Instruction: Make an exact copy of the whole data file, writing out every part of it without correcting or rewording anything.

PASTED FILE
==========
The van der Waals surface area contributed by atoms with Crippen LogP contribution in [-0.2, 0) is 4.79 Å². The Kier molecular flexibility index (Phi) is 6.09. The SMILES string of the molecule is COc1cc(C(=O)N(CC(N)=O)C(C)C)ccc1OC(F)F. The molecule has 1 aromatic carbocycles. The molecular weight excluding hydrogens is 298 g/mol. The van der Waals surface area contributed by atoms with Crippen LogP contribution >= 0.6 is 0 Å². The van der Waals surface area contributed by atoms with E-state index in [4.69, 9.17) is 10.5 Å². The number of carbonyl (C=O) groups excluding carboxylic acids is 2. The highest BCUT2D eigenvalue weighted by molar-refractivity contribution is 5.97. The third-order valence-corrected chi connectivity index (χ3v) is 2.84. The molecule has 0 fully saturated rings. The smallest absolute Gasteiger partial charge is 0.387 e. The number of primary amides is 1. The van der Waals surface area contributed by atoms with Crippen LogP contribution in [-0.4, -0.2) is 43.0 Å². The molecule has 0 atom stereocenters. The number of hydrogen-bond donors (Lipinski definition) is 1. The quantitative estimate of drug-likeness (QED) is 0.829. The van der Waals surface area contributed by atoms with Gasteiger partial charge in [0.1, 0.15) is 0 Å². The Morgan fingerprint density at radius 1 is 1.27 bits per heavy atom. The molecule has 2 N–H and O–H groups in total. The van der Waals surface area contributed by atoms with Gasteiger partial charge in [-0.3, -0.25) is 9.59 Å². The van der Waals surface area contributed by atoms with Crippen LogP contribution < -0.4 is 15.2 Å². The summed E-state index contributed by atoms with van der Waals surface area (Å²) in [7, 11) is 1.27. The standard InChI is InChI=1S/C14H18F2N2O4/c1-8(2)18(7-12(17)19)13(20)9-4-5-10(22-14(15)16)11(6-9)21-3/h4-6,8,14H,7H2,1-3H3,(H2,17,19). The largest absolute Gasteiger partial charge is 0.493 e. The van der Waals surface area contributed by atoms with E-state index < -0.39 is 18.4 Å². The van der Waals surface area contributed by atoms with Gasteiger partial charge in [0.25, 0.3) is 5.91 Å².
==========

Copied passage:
The van der Waals surface area contributed by atoms with Crippen LogP contribution in [-0.2, 0) is 4.79 Å². The Kier molecular flexibility index (Phi) is 6.09. The SMILES string of the molecule is COc1cc(C(=O)N(CC(N)=O)C(C)C)ccc1OC(F)F. The molecule has 1 aromatic carbocycles. The molecular weight excluding hydrogens is 298 g/mol. The van der Waals surface area contributed by atoms with Crippen LogP contribution >= 0.6 is 0 Å². The van der Waals surface area contributed by atoms with E-state index in [4.69, 9.17) is 10.5 Å². The number of carbonyl (C=O) groups excluding carboxylic acids is 2. The highest BCUT2D eigenvalue weighted by molar-refractivity contribution is 5.97. The third-order valence-corrected chi connectivity index (χ3v) is 2.84. The molecule has 0 fully saturated rings. The smallest absolute Gasteiger partial charge is 0.387 e. The number of primary amides is 1. The van der Waals surface area contributed by atoms with Crippen LogP contribution in [-0.4, -0.2) is 43.0 Å². The molecule has 0 atom stereocenters. The number of hydrogen-bond donors (Lipinski definition) is 1. The quantitative estimate of drug-likeness (QED) is 0.829. The van der Waals surface area contributed by atoms with Gasteiger partial charge in [0.1, 0.15) is 0 Å². The Morgan fingerprint density at radius 1 is 1.27 bits per heavy atom. The molecule has 2 N–H and O–H groups in total. The van der Waals surface area contributed by atoms with Gasteiger partial charge in [-0.3, -0.25) is 9.59 Å². The van der Waals surface area contributed by atoms with Crippen LogP contribution < -0.4 is 15.2 Å². The summed E-state index contributed by atoms with van der Waals surface area (Å²) in [7, 11) is 1.27. The standard InChI is InChI=1S/C14H18F2N2O4/c1-8(2)18(7-12(17)19)13(20)9-4-5-10(22-14(15)16)11(6-9)21-3/h4-6,8,14H,7H2,1-3H3,(H2,17,19). The largest absolute Gasteiger partial charge is 0.493 e. The van der Waals surface area contributed by atoms with E-state index < -0.39 is 18.4 Å². The van der Waals surface area contributed by atoms with Gasteiger partial charge in [0.25, 0.3) is 5.91 Å².